The research areas covered by the awards in 2011 are given below.[16]

  • Astronomy and Astrophysics
  • Engineering
  • Geography
  • Modern European Languages & Literatures
  • Performing & Visual Arts

Awards in 2012[edit]

The research areas covered by the awards in 2012 are given below.[17]

  • Classics
  • Earth, Ocean and Atmospheric Sciences
  • History of Art
  • Law
  • Mathematics and Statistics
  • Medieval, Early Modern and Modern History

Awards in 2013[edit]

The research areas covered by the awards in 2013 are given below.[18]

  • Astronomy and Astrophysics
  • Economics
  • Engineering
  • Geography
  • Modern languages and Literature
  • Performing and Visual Arts

The disciplines selected are intentionally broad, and nominations will be considered irrespective of a nominee’s departmental affiliation.

In 2013, twenty-nine prizes where awarded,[19] going to: Dr Richard Alexander, Dr Stefan Kraus, Dr Mathew Owens, Dr Mark Swinbank, Dr John (Southworth) Taylor, Dr Jane Cooley Fruehwirth, Dr Haider Butt, Professor Bharathram Ganapathisubramani, Dr Eileen Gentleman, Dr Aline Miller, Dr Ferdinando Rodriguez y Baena, Dr Ben Anderson, Dr Dabo Guan, Dr Anna Lora-Wainwright, Dr Erin McClymont, Dr Colin McFarlane, Dr David Nally, Dr Lindsay Stringer, Dr Kathryn Banks, Dr Andrew Counter, Professor Sally Faulkner, Dr Lara Feigel, Dr David James, Dr James Smith, Dr Hannah Sullivan, Mr Martin John Callanan, Dr Nadia Davids, Dr James Moran, Dr Tim Smith

Awards in 2014[edit]

A list of winners can be found in:

http://leverhulme.ac.uk/templates/asset-relay.cfm?frmAssetFileID=1733


Eligibility[edit]

Awardees must work at a UK institution of higher education or research and should normally be under age 36.[20]

References[edit]

  1. ^ a b c The Leverhulme Trust. "Philip Leverhulme Prizes".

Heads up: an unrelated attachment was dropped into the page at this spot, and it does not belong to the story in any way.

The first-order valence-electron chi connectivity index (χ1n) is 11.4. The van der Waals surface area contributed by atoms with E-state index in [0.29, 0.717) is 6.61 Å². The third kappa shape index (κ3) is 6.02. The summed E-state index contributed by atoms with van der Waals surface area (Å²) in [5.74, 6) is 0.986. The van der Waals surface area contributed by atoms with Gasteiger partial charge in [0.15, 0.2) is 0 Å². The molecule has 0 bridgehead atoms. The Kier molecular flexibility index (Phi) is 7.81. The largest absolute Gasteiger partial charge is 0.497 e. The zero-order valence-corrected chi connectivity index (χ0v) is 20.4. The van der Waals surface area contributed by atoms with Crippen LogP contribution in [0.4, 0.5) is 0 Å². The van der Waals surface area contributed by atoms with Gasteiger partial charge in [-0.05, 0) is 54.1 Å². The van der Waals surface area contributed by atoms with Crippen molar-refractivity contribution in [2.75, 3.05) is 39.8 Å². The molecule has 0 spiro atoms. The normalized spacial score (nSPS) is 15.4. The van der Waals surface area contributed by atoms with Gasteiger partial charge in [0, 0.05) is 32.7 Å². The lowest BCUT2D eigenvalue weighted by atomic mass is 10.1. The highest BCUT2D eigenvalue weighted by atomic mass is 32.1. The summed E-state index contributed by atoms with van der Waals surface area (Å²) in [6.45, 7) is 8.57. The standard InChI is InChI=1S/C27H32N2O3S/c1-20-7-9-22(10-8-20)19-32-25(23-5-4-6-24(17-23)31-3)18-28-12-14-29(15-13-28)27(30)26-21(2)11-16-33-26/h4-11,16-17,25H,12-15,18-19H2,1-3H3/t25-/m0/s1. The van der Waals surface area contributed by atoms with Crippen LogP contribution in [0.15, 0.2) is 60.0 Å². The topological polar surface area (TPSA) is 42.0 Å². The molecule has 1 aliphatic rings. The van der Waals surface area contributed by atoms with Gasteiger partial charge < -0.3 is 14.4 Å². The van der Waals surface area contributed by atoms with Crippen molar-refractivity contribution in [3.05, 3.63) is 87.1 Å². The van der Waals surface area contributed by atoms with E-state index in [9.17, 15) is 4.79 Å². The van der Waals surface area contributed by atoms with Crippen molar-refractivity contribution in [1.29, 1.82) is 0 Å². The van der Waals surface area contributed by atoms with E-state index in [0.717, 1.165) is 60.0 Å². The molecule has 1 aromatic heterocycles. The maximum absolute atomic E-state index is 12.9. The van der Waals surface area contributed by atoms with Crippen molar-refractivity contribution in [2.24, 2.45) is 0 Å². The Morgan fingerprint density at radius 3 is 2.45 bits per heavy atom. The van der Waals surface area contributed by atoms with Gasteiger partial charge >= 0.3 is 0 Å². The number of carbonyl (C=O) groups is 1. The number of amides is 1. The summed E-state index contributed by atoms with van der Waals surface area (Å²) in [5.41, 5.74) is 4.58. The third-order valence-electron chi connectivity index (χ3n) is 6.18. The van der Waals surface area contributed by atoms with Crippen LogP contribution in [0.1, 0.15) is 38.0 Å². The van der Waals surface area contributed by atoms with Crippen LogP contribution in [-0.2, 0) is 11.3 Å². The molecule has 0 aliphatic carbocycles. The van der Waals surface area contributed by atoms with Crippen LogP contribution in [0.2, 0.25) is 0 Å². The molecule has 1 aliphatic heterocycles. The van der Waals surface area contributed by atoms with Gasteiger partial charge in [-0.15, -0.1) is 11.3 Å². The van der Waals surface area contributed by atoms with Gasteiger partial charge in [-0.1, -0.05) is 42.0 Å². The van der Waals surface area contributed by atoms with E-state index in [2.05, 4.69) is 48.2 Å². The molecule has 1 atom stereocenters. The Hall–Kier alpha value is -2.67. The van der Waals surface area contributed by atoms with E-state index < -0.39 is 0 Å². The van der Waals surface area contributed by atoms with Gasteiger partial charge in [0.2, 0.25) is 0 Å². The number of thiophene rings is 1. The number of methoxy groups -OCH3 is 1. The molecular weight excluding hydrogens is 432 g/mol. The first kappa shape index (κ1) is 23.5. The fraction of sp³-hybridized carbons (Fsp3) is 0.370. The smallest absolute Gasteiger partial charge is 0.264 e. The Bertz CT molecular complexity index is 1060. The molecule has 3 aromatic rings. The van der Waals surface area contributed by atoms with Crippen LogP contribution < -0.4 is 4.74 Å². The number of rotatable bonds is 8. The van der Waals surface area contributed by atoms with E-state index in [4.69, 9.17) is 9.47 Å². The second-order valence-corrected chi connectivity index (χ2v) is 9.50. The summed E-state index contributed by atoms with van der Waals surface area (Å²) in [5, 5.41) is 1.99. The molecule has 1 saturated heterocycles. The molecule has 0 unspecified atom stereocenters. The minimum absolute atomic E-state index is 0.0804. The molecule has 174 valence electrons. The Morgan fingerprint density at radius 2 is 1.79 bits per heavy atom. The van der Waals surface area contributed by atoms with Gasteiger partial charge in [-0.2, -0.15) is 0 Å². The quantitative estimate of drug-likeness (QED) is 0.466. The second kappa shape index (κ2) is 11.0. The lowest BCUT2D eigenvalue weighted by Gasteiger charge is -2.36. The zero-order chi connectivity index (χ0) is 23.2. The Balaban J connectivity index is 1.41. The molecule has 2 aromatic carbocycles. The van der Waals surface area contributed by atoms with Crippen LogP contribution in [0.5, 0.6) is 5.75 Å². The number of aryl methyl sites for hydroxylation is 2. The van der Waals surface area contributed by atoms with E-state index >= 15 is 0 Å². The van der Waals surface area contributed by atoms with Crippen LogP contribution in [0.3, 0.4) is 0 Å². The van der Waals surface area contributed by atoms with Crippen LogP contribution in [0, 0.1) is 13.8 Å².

2. ^ a b Times Higher Education. "Grant Winners". 
  3. ^ The Leverhulme Trust. "Philip Leverhulme Prize". 
  4. ^ "£50,000 prize for galaxy hunter", BBC, December 2, 2005.
  5. ^ "Jobwatch: Two seats and 25 prizes", Times Higher Education, January 30, 2004.
  6. ^ The Leverhulme Trust. "Philip Leverhulme Prizes 2001". 
  7. ^ The Leverhulme Trust. "Philip Leverhulme Prizes 2002". 
  8. ^ The Leverhulme Trust. "Philip Leverhulme Prizes 2003". 
  9. ^ The Leverhulme Trust. "Philip Leverhulme Prizes 2004". 
  10. ^ The Leverhulme Trust. "Philip Leverhulme Prizes 2005". 
  11. ^ The Leverhulme Trust. "Philip Leverhulme Prizes 2006". 
  12. ^ The Leverhulme Trust. "Philip Leverhulme Prizes 2007". 
  13. ^ The Leverhulme Trust. "Philip Leverhulme Prizes 2008". 
  14. ^ The Leverhulme Trust. "Philip Leverhulme Prizes 2009". 
  15. ^ The Leverhulme Trust. "Philip Leverhulme Prizes 2010". 
  16. ^ The Leverhulme Trust. "Philip Leverhulme Prizes 2011". 
  17. ^ The Leverhulme Trust. "Philip Leverhulme Prizes 2012". 
  18. ^ The Leverhulme Trust. "Philip Leverhulme Prizes 2013". 
  19. ^ http://leverhulme.ac.uk/templates/asset-relay.cfm?frmAssetFileID=1548
  20. ^ The Leverhulme Trust. "Philip Leverhulme Prizes 2012".